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First of all, the Guillou-Quisquater digital signature scheme is:

Note everything is $\bmod n$. Message is denoted by $m$.

Private key: $s$

Public key: Hash function $H$, $e$, $L=s^e\bmod n$

To sign: Alice chooses random $r$. Computes $c=H(m||x)$ with $x=r^e\bmod n$; $y=r\cdot s^c\bmod n$; send Bob $x$ and $y$.

To verify: Bob computes $c=H(m||x)$ and accept if $y^e \equiv x\cdot L^c\pmod n$.

I'm wondering what the strongest known security of this is, in particular the question in the title. If not, what's the best research that's been done on this scheme?

I've scoured the internet for such a proof, but I can't find anything. I was also told by my supervisor that if I could find such a proof for El Gamal it might be easily adaptable, so that would also be much appreciated. Thanks!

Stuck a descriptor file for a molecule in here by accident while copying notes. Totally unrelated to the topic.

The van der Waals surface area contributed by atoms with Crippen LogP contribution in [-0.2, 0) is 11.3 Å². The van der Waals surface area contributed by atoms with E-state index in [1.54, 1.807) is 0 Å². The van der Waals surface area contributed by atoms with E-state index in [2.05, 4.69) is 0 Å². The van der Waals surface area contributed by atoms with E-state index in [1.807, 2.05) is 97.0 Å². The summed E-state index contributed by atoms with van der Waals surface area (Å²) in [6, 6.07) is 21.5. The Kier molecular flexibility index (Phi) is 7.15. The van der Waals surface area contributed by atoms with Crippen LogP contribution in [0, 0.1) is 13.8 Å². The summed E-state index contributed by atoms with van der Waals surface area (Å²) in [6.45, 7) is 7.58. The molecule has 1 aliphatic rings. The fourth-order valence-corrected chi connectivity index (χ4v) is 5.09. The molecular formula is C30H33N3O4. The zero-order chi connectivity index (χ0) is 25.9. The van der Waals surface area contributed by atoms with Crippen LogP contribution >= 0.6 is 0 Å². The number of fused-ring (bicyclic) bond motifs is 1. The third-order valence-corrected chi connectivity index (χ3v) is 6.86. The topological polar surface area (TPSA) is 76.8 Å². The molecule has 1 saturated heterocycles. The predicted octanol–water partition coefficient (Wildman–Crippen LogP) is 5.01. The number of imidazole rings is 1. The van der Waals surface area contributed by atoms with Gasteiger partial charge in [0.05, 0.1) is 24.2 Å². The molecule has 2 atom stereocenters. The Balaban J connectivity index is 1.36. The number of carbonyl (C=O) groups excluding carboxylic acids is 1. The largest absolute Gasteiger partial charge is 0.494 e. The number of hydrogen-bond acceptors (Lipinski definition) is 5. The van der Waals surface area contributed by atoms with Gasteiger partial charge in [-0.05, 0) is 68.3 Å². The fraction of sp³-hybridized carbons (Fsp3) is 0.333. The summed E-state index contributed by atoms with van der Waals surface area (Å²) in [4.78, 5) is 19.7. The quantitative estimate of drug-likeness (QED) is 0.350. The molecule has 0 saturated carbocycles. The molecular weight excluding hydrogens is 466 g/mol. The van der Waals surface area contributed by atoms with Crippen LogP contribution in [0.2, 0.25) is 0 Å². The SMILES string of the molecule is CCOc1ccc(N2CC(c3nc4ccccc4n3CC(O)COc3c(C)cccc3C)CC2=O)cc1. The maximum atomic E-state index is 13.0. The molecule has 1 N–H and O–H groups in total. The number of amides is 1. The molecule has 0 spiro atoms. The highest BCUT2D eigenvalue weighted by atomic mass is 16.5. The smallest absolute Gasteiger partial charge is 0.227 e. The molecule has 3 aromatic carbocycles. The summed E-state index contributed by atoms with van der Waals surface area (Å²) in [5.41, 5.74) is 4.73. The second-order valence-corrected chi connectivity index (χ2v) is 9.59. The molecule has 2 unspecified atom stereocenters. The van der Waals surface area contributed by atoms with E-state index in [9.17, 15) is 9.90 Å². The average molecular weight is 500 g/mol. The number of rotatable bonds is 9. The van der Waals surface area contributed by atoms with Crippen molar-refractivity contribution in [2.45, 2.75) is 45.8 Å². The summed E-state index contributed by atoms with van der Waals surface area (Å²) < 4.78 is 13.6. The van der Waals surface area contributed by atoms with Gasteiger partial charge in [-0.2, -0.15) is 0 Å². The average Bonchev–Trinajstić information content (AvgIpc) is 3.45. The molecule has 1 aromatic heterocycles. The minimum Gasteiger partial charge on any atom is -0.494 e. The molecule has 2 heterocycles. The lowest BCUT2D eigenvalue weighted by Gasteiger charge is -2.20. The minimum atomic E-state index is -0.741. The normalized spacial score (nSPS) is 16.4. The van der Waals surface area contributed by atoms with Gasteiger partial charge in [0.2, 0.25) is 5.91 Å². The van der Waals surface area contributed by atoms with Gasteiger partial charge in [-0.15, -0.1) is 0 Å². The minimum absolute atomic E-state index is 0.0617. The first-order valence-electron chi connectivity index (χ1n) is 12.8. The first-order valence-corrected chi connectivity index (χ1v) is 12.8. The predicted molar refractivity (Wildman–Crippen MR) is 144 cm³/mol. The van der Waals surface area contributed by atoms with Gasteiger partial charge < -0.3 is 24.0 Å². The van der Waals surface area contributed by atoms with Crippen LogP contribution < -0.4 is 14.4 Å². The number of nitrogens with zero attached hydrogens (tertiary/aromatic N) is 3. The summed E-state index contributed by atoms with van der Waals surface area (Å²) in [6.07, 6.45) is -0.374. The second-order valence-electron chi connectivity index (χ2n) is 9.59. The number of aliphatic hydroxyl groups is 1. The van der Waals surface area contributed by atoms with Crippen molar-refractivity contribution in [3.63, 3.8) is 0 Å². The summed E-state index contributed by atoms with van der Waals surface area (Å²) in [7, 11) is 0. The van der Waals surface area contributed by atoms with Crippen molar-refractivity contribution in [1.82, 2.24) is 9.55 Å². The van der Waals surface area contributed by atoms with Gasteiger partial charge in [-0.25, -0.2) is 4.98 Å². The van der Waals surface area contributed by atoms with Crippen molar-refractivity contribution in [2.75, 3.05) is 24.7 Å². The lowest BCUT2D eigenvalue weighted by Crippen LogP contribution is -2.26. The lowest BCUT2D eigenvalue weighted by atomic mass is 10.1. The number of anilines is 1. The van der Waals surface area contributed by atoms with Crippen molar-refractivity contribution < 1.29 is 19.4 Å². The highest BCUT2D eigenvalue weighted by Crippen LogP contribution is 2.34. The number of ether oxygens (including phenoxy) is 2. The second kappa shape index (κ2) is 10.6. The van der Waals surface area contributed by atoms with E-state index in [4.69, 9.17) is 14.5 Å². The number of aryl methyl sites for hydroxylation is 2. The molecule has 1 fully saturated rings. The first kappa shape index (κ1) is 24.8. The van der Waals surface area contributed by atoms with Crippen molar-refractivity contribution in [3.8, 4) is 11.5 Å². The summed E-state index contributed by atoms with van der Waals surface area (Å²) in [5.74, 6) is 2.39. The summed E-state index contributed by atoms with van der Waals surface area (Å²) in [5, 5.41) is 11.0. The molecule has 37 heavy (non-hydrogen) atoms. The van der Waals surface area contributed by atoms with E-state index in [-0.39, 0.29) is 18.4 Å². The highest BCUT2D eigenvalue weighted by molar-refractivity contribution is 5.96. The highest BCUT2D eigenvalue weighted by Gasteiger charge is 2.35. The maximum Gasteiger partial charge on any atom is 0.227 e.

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Question may or may not get a better answer at . – Qiaochu Yuan Feb 22 '13 at 21:42
It's been up there for a day and hasn't got much activity, so I thought I'd ask it here, too. – Samuel Reid Feb 22 '13 at 21:48

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